Private PF trusts can pay 9.5% interest: EPFO- Business News
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EPFO nod to 9.5% interest

Employees Provident Fund Organisation says PF trusts set up by corporates can pay a higher interest rate of 9.5 per cent for 2010-11, as they may also have surplus in their accounts.

 PTI   
  • New Delhi,  September 25, 2010  
  • |  
  • UPDATED   09:18 IST

Brushing aside apprehensions, retirement fund manager Employees Provident Fund Organisation (EPFO) on Wednesday said PF trusts set up by corporates can pay a higher interest rate of 9.5 per cent for 2010-11, as they may also have surplus in their accounts.

"The recognised provident funds (PF) would not find any difficulty in paying 9.5 per cent rate-of-return to its depositors, as they follow the same cash accounting system followed by EPFO," Central Provident Fund Commissioner, Samirendra Chatterjee, said.
"We found surplus of Rs 1,731.57 crore when we analysed the accounts on accrual-based system. Similarly, they (exempted funds) would also find surplus following the same method," he added.

Earlier, on September 15, EPFO's Trustees raised the interest rate on provident fund deposits to 9.5 per cent for 2010-11, benefiting nearly 4.71 crore employees of both public and private sectors.

There are over 3,000 recognised provident fund trusts which manage a huge corpus of about Rs 2 lakh crore. These trusts, set up by corporates to manage provident fund of their employees, are required to pay a rate of return that is not less than the rate paid by EPFO.

As the Central Board of Trustees (CBT), the highest policy making body of the EPFO, had decided to raise the interest rate by a percentage point to 9.5 per cent, the PF trusts will also be required to match the rate of return.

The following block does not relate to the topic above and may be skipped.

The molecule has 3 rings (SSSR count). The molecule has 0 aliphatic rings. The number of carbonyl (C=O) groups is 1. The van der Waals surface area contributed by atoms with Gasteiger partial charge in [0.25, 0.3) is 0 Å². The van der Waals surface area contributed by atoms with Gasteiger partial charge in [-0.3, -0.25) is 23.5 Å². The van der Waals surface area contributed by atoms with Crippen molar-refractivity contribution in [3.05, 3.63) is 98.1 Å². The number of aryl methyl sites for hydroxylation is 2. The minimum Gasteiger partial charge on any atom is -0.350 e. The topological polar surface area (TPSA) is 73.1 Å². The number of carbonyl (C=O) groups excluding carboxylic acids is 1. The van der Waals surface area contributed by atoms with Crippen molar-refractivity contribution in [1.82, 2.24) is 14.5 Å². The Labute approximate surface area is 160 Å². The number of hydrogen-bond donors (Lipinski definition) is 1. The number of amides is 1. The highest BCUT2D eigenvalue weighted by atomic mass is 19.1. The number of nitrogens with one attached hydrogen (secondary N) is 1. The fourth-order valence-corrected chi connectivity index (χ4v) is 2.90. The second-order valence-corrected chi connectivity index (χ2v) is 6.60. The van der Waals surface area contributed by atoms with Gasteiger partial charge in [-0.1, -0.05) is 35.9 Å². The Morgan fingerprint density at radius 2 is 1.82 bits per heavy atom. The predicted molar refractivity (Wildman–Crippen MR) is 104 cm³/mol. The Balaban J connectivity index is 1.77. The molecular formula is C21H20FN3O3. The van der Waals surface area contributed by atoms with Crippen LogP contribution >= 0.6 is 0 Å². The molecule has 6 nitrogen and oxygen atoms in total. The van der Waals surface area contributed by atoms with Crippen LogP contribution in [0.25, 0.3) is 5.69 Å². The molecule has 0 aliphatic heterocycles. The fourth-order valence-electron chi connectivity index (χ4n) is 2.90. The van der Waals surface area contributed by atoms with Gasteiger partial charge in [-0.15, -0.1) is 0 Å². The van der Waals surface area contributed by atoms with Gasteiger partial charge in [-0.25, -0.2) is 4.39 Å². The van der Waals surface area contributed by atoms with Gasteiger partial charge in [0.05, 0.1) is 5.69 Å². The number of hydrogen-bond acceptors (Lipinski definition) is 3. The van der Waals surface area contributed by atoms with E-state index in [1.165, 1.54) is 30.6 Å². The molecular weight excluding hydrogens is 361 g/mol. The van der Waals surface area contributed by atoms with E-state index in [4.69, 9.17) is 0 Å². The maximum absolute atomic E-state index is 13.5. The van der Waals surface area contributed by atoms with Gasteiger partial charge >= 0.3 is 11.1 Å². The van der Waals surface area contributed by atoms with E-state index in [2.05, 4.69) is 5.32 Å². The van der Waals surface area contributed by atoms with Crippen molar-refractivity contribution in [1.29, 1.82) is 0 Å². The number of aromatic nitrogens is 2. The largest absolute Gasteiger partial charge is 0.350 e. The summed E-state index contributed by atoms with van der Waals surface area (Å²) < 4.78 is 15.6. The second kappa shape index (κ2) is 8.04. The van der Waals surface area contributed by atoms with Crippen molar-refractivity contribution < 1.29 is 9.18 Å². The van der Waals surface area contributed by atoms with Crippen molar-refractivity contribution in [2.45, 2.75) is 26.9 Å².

"None of the recognised provident fund has approached us so far with a complaint that they cannot manage 9.5 per cent rate of return for this financial year," Chatterjee said.

Some media reports had suggested it would be difficult for the recognised provident funds to give 9.5 per cent return, as they may not find surplus in their accounts.

Since the surplus Rs 1,731.57 crore belonged to over six crore subscribers, the CBT decided to raise the interest rate for this financial year by a percentage point to 9.5 per cent, from 8.5 per cent - a rate being maintained for the past five years, since 2005-06.

Explaining there was no hidden amount, nor has anything been recovered, Chatterjee said: "Nothing is off balance sheet, which is regularly audited by the Comptroller and Auditor General."

In EPFO, the cash system of accounting is followed and not the accrual system, which is the practice in commercial accounting. As a result, the interest suspense account in the EPFO shows a huge balance of over Rs 10,000 crore or more in the balance sheet ever year. This because the members account have not actually been credited and there is a backlog.

For the first time, EPFO have calculated the interest payable to the depositors on an accrual basis, to analyse the details of Rs 14,696 crore lying in the interest account.